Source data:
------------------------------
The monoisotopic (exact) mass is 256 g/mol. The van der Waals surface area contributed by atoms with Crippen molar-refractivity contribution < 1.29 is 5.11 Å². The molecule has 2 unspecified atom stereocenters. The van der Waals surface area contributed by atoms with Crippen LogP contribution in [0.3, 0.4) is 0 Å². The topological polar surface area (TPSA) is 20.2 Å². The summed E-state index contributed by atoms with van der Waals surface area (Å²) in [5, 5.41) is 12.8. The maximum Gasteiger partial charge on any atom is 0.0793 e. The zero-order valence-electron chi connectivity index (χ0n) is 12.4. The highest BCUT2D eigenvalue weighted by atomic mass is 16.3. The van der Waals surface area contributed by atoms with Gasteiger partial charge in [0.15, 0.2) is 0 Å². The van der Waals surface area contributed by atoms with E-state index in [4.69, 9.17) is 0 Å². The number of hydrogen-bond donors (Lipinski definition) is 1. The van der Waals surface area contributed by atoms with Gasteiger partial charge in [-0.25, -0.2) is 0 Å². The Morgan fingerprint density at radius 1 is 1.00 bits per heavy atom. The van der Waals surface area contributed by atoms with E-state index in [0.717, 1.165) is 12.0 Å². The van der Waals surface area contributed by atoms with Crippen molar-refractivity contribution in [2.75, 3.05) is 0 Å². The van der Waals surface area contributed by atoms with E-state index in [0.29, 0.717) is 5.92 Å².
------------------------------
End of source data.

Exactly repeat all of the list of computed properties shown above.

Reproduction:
The monoisotopic (exact) mass is 256 g/mol. The van der Waals surface area contributed by atoms with Crippen molar-refractivity contribution < 1.29 is 5.11 Å². The molecule has 2 unspecified atom stereocenters. The van der Waals surface area contributed by atoms with Crippen LogP contribution in [0.3, 0.4) is 0 Å². The topological polar surface area (TPSA) is 20.2 Å². The summed E-state index contributed by atoms with van der Waals surface area (Å²) in [5, 5.41) is 12.8. The maximum Gasteiger partial charge on any atom is 0.0793 e. The zero-order valence-electron chi connectivity index (χ0n) is 12.4. The highest BCUT2D eigenvalue weighted by atomic mass is 16.3. The van der Waals surface area contributed by atoms with Gasteiger partial charge in [0.15, 0.2) is 0 Å². The van der Waals surface area contributed by atoms with E-state index in [4.69, 9.17) is 0 Å². The number of hydrogen-bond donors (Lipinski definition) is 1. The van der Waals surface area contributed by atoms with Gasteiger partial charge in [-0.25, -0.2) is 0 Å². The Morgan fingerprint density at radius 1 is 1.00 bits per heavy atom. The van der Waals surface area contributed by atoms with E-state index in [0.717, 1.165) is 12.0 Å². The van der Waals surface area contributed by atoms with Crippen molar-refractivity contribution in [2.75, 3.05) is 0 Å². The van der Waals surface area contributed by atoms with E-state index in [0.29, 0.717) is 5.92 Å².